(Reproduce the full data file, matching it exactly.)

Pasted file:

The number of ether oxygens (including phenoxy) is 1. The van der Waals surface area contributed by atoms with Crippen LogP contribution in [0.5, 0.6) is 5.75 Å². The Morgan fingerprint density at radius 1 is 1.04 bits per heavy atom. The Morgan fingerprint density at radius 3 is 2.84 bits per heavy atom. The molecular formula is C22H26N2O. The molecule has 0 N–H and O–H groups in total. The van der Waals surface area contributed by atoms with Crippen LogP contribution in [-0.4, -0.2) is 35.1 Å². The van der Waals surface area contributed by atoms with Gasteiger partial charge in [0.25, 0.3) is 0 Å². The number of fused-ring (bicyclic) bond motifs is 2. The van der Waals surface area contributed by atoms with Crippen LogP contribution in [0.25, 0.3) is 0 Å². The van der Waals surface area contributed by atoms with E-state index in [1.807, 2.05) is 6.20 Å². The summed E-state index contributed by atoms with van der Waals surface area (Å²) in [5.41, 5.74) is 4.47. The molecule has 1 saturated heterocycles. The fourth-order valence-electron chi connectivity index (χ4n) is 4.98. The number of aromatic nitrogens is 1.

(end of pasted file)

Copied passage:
The number of ether oxygens (including phenoxy) is 1. The van der Waals surface area contributed by atoms with Crippen LogP contribution in [0.5, 0.6) is 5.75 Å². The Morgan fingerprint density at radius 1 is 1.04 bits per heavy atom. The Morgan fingerprint density at radius 3 is 2.84 bits per heavy atom. The molecular formula is C22H26N2O. The molecule has 0 N–H and O–H groups in total. The van der Waals surface area contributed by atoms with Crippen LogP contribution in [-0.4, -0.2) is 35.1 Å². The van der Waals surface area contributed by atoms with Gasteiger partial charge in [0.25, 0.3) is 0 Å². The number of fused-ring (bicyclic) bond motifs is 2. The van der Waals surface area contributed by atoms with Crippen LogP contribution in [0.25, 0.3) is 0 Å². The van der Waals surface area contributed by atoms with E-state index in [1.807, 2.05) is 6.20 Å². The summed E-state index contributed by atoms with van der Waals surface area (Å²) in [5.41, 5.74) is 4.47. The molecule has 1 saturated heterocycles. The fourth-order valence-electron chi connectivity index (χ4n) is 4.98. The number of aromatic nitrogens is 1.